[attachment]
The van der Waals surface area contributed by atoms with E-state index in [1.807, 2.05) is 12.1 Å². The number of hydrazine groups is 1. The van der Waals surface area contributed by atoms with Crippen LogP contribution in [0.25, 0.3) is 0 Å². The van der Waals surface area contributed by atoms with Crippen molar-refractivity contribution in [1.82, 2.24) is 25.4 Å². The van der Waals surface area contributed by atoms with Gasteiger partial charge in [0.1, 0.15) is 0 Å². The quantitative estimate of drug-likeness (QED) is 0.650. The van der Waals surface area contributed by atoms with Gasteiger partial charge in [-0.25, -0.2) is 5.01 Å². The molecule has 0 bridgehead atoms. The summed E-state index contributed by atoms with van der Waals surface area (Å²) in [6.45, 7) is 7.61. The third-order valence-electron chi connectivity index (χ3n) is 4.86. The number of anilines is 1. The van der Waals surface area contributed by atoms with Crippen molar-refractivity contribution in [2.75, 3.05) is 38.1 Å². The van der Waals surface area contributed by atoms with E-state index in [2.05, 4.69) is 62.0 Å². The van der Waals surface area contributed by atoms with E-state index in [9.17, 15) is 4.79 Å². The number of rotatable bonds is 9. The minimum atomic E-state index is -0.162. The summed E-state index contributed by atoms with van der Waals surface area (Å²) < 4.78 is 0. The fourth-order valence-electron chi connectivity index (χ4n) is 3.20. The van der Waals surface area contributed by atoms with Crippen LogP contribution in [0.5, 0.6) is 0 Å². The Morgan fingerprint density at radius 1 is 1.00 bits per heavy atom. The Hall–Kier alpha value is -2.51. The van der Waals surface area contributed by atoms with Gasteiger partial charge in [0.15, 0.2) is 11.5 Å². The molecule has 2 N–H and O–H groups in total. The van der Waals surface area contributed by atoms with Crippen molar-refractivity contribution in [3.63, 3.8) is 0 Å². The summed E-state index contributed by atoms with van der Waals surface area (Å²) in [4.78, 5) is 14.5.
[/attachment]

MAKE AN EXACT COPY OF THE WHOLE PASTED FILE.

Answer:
The van der Waals surface area contributed by atoms with E-state index in [1.807, 2.05) is 12.1 Å². The number of hydrazine groups is 1. The van der Waals surface area contributed by atoms with Crippen LogP contribution in [0.25, 0.3) is 0 Å². The van der Waals surface area contributed by atoms with Crippen molar-refractivity contribution in [1.82, 2.24) is 25.4 Å². The van der Waals surface area contributed by atoms with Gasteiger partial charge in [0.1, 0.15) is 0 Å². The quantitative estimate of drug-likeness (QED) is 0.650. The van der Waals surface area contributed by atoms with Gasteiger partial charge in [-0.25, -0.2) is 5.01 Å². The molecule has 0 bridgehead atoms. The summed E-state index contributed by atoms with van der Waals surface area (Å²) in [6.45, 7) is 7.61. The third-order valence-electron chi connectivity index (χ3n) is 4.86. The number of anilines is 1. The van der Waals surface area contributed by atoms with Crippen molar-refractivity contribution in [2.75, 3.05) is 38.1 Å². The van der Waals surface area contributed by atoms with E-state index in [2.05, 4.69) is 62.0 Å². The van der Waals surface area contributed by atoms with E-state index in [9.17, 15) is 4.79 Å². The number of rotatable bonds is 9. The minimum atomic E-state index is -0.162. The summed E-state index contributed by atoms with van der Waals surface area (Å²) < 4.78 is 0. The fourth-order valence-electron chi connectivity index (χ4n) is 3.20. The van der Waals surface area contributed by atoms with Crippen LogP contribution in [0.5, 0.6) is 0 Å². The Morgan fingerprint density at radius 1 is 1.00 bits per heavy atom. The Hall–Kier alpha value is -2.51. The van der Waals surface area contributed by atoms with Gasteiger partial charge in [0.15, 0.2) is 11.5 Å². The molecule has 2 N–H and O–H groups in total. The van der Waals surface area contributed by atoms with Crippen molar-refractivity contribution in [3.63, 3.8) is 0 Å². The summed E-state index contributed by atoms with van der Waals surface area (Å²) in [4.78, 5) is 14.5.